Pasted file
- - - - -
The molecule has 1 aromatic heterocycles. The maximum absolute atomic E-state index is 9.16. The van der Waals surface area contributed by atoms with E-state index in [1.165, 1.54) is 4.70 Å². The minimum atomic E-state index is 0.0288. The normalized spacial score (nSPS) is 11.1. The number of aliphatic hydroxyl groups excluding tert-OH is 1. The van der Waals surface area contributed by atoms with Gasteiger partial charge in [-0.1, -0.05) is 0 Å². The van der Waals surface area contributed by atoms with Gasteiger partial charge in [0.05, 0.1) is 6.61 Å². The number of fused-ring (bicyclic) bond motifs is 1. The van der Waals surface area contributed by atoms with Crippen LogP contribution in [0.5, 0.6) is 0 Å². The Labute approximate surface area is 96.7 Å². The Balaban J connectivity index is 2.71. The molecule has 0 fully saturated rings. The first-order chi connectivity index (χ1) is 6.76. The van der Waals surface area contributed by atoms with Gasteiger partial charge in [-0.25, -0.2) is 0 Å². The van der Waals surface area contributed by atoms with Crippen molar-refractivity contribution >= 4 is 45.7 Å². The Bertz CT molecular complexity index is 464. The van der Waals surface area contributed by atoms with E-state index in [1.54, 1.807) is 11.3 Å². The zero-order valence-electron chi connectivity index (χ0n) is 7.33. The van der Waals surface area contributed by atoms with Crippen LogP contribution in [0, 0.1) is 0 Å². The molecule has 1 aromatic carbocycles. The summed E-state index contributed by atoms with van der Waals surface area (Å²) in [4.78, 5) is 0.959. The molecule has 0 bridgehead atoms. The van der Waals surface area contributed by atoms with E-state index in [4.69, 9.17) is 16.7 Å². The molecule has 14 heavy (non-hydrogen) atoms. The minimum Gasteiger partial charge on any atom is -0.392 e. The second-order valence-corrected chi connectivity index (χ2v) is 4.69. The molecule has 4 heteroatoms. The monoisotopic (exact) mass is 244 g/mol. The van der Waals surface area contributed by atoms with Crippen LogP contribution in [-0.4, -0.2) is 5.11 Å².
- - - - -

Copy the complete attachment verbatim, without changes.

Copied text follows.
The molecule has 1 aromatic heterocycles. The maximum absolute atomic E-state index is 9.16. The van der Waals surface area contributed by atoms with E-state index in [1.165, 1.54) is 4.70 Å². The minimum atomic E-state index is 0.0288. The normalized spacial score (nSPS) is 11.1. The number of aliphatic hydroxyl groups excluding tert-OH is 1. The van der Waals surface area contributed by atoms with Gasteiger partial charge in [-0.1, -0.05) is 0 Å². The van der Waals surface area contributed by atoms with Gasteiger partial charge in [0.05, 0.1) is 6.61 Å². The number of fused-ring (bicyclic) bond motifs is 1. The van der Waals surface area contributed by atoms with Crippen LogP contribution in [0.5, 0.6) is 0 Å². The Labute approximate surface area is 96.7 Å². The Balaban J connectivity index is 2.71. The molecule has 0 fully saturated rings. The first-order chi connectivity index (χ1) is 6.76. The van der Waals surface area contributed by atoms with Gasteiger partial charge in [-0.25, -0.2) is 0 Å². The van der Waals surface area contributed by atoms with Crippen molar-refractivity contribution >= 4 is 45.7 Å². The Bertz CT molecular complexity index is 464. The van der Waals surface area contributed by atoms with E-state index in [1.54, 1.807) is 11.3 Å². The zero-order valence-electron chi connectivity index (χ0n) is 7.33. The van der Waals surface area contributed by atoms with Crippen LogP contribution in [0, 0.1) is 0 Å². The molecule has 1 aromatic carbocycles. The summed E-state index contributed by atoms with van der Waals surface area (Å²) in [4.78, 5) is 0.959. The molecule has 0 bridgehead atoms. The van der Waals surface area contributed by atoms with E-state index in [4.69, 9.17) is 16.7 Å². The molecule has 14 heavy (non-hydrogen) atoms. The minimum Gasteiger partial charge on any atom is -0.392 e. The second-order valence-corrected chi connectivity index (χ2v) is 4.69. The molecule has 4 heteroatoms. The monoisotopic (exact) mass is 244 g/mol. The van der Waals surface area contributed by atoms with Crippen LogP contribution in [-0.4, -0.2) is 5.11 Å².